Naturalism and the Troubadour Ethic
This study examines the troubadour ethic as expressed in the Provencal lyrics and the De Amore of Andreas Capellanus. It addresses, in particular, the question of the singularity and origin of the courtly love ideals and the relation of these ideals to the twelfth-century thought of western Europe. It defines and discusses many aspects of the waxing Naturalism of the period-nominalism, autobiography, the new historiography, the uses of rationality, a closed system of natural explanations, etc. -, and concludes that the development of a 'unique' courtly love ethic is directly associated with and may in large part take its origin from a naturalistic influence penetrating into every avenue of twelfth century thought.
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Scope of the Discussion
THE COURTLY VIEW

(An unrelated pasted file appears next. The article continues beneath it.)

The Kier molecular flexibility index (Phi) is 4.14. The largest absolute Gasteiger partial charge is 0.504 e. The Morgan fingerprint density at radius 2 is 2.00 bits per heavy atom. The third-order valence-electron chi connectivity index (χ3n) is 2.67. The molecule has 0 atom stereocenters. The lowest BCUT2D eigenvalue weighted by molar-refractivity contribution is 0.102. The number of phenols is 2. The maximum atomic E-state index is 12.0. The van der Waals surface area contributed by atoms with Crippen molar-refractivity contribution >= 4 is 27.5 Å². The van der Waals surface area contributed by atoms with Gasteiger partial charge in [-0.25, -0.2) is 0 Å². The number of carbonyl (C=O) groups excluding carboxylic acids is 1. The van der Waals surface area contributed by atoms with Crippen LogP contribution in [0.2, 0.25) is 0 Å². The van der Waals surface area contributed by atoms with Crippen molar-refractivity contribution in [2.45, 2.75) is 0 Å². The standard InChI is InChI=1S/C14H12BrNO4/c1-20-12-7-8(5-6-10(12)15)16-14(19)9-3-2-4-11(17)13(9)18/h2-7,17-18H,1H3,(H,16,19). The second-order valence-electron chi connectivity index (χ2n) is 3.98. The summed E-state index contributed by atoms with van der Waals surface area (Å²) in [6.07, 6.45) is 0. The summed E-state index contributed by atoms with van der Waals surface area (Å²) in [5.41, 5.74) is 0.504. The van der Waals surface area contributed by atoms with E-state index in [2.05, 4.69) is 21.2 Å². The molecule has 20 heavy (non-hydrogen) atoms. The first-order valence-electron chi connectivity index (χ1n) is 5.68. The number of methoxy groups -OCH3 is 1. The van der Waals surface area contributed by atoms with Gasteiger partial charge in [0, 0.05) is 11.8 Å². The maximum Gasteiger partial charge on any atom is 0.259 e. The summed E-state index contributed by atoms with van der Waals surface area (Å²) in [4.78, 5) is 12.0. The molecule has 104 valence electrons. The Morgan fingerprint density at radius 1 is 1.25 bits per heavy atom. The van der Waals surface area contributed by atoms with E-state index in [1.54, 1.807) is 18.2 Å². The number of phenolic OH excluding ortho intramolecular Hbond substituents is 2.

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Abelard Adelard of Bath Aimeric de Peguilhan Alan amor amorem amoris Andreas Anonymous Anthology Arabic Audiau Avicenna beauty Bernard Silvestris Bernart de Ventadorn Boase body canonists Cathars Chartres Christ Christian church clerical concept court Courtly Love DeAmore declared Denomy desire divine eleventh century enim feudal Gavaudan Gilson Giraldus Giraut de Bornelh Gothic Guibert heart Heloise higher nobility Hill and Bergin History Ibid Ibn Hazm influence jus naturale king l'amour lady Latin literature lover m'en Marcabru Meaning of Courtly Mediaeval Studies medieval mihi mixed love moral mulier natural law nisi notes Ovid Parry Peire Peire Vidal philosophy poets potest Provencal Provencal Troubadours pure love qu'eu quae quam quan quia quod quum rational reason secular sensual shepherdess Silvestris Simson social songs spiritual suitor sweet tamen theory things tion toza treatise troubadour troubadour lyric twelfth century vestra videtur virtue William woman women worth